CIAC Officially Votes Down Full-Contact Fall Football; Other Sports Scheduled to Start
Riley Jackson and the Huskies recently word heard that they won’t be playing 11-on-11 football this fall. (File photo by Susan Lambert/Harbor News | Buy This Photo)
Kendall Infantino and her teammates on the Branford girls’ soccer squad are scheduled to play their first game of the season next week. (File photo by Kelley Fryer/The Sound | Buy This Photo)
The Connecticut Interscholastic Athletic Conference (CIAC) reaffirmed its decision to cancel the 11-on-11, full-contact football season for fall 2020, but also reversed an earlier decision that may allow the sport to be played during spring 2021. Meanwhile, the CIAC also said that it's continuing with its plan to play the fall season in other sports and is allowing full team practices to start this week in advance of the opening date of the campaign on Thursday, Oct. 1.
On Sept. 16, the CIAC held a Board of Control meeting at which it voted to finalize its
Sept. 3 decision to cancel 11-on-11 fall football due to the COVID-19 pandemic. The decision was made in alignment with the Connecticut Department of Health (DPH) recommendation that football is a high-risk sport and should not be played this fall.
However, the CIAC Board of Control also stated that it will consider allowing competition at a later time for any sport that cannot hold its regularly scheduled season, such as football, provided that it does not negatively impact spring sports. This amendment comes three weeks after the CIAC's previous decision that any fall sport that is canceled in 2020 would not be played at a later time during the 2020-'21 school year. For now, the CIAC will continue recommending low- and moderate-risk activities in which football players can participate now that the traditional fall football season is officially off the table.
"CIAC made every effort to weigh all factors in this decision, including the passionate voices of students, parents, and school personnel and, ultimately, made the determination to align its decision with the recommendations of the governor's office and DPH to not hold high-risk sports at this time," said CIAC Executive Director Glenn Lungarini. "In conversation with other state associations across the country, it was clear that a key factor in playing interscholastic football was alignment with the opinion of their state's governor and state health agency."
The CIAC had intended for football to be played with the other sports when it released its original plan to play the 2020 fall season on July 31. The regular season for football was slated to be six games. However, following the CIAC football committee's recommendation to move the football season to next spring, along with a recommendation from the state DPH to move football and girls' volleyball to the spring, the CIAC put all sports activities on pause.
In the last week of August, the CIAC resumed fall sports activities by allowing teams to participate in conditioning and non-contact skillwork in small groups. The CIAC also released an updated plan to play fall sports that included moving the first day of the regular season from Thursday, Sept. 24 to Oct. 1.
On Sept. 3, the DPH sent a letter to the CIAC stating that it was unlikely to support higher-
risk activities for the fall term. The next day, following a vote by its Board of Control, the CIAC announced that 11-on-11, full-contact football would not be played this fall in adherence with those DPH guidelines. The CIAC said that it would vet the appropriateness of the 7-versus-7 option for football recommended by the DPH as a possible moderate-risk activity.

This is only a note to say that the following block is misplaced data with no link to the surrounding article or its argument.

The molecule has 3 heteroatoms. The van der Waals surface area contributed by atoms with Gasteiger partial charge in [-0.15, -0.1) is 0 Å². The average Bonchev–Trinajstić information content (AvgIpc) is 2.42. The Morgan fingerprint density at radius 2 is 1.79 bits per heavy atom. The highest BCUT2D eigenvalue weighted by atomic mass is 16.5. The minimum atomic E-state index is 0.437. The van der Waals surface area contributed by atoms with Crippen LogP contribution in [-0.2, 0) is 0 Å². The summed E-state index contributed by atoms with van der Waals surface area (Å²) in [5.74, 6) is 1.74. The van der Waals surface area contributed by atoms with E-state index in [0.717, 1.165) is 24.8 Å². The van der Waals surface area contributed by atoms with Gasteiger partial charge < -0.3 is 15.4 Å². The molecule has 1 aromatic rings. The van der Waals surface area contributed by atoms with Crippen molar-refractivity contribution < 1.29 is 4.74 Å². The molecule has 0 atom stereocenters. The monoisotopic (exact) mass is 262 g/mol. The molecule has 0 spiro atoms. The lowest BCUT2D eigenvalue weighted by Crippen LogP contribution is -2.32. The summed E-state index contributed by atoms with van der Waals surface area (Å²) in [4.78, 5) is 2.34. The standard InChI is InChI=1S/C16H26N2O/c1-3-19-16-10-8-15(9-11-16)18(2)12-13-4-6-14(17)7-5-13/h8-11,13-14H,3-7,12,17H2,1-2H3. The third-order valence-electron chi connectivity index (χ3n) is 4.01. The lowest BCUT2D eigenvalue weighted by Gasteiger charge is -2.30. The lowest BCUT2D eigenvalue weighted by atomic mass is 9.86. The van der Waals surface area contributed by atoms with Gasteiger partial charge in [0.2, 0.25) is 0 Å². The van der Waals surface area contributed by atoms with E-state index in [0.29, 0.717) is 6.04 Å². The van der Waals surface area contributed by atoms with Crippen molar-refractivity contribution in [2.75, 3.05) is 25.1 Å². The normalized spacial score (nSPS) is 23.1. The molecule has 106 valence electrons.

Schools in New Haven and Bridgeport have decided to opt out of football since the sport falls into the higher-risk category. Neighboring states such as Maine, Massachusetts, New York, and Rhode Island have moved their high school football seasons to the spring.
The City of New Haven recently announced that its teams will not be participating in girls' volleyball during the fall. Volleyball is another sport that is considered higher risk by the DPH, which has recommended for volleyball matches to be played outdoors. The CIAC decided that volleyball will be played indoors this fall with the modification of having the athletes wear masks during matches.
The CIAC stated last week that it is permitting girls' volleyball, field hockey, boys' soccer, girls' soccer, girls' cross country, boys' cross country, and girls' swimming and diving teams to begin participating in full team practices on Sept. 21. The regular season for these teams is scheduled to get underway on Oct. 1, pending Connecticut's COVID metrics.
The CIAC's plan to play fall sports calls for teams to play a maximum of 12 regular-season contests between Oct. 1 and Saturday, Nov. 7, after which there would be a non-elimination postseason tournament experience where all teams would have a chance to play multiple games. The postseason would run for two weeks through Saturday, Nov. 21.
In its plan, the CIAC states that its position on spectator attendance is that fans should not be allowed at interscholastic contests or practices.
Thirty states in the U.S. including Connecticut are either modifying their fall sports seasons and/or moving certain sports to a different time of the school year. There will be no fall competition in six states and the District of Columbia. There are 14 states in which no changes have been made to the fall season.
There are currently 19 states that are modifying their football seasons. There are 17 states including Connecticut, as well as the District of the Columbia, in which no fall football is scheduled to be played.
As of press time, there were 55,527 people in Connecticut who have been diagnosed with COVID-19, including 4,492 fatalities. Connecticut is 33rd in the U.S. in the number of total cases and 14th in total deaths.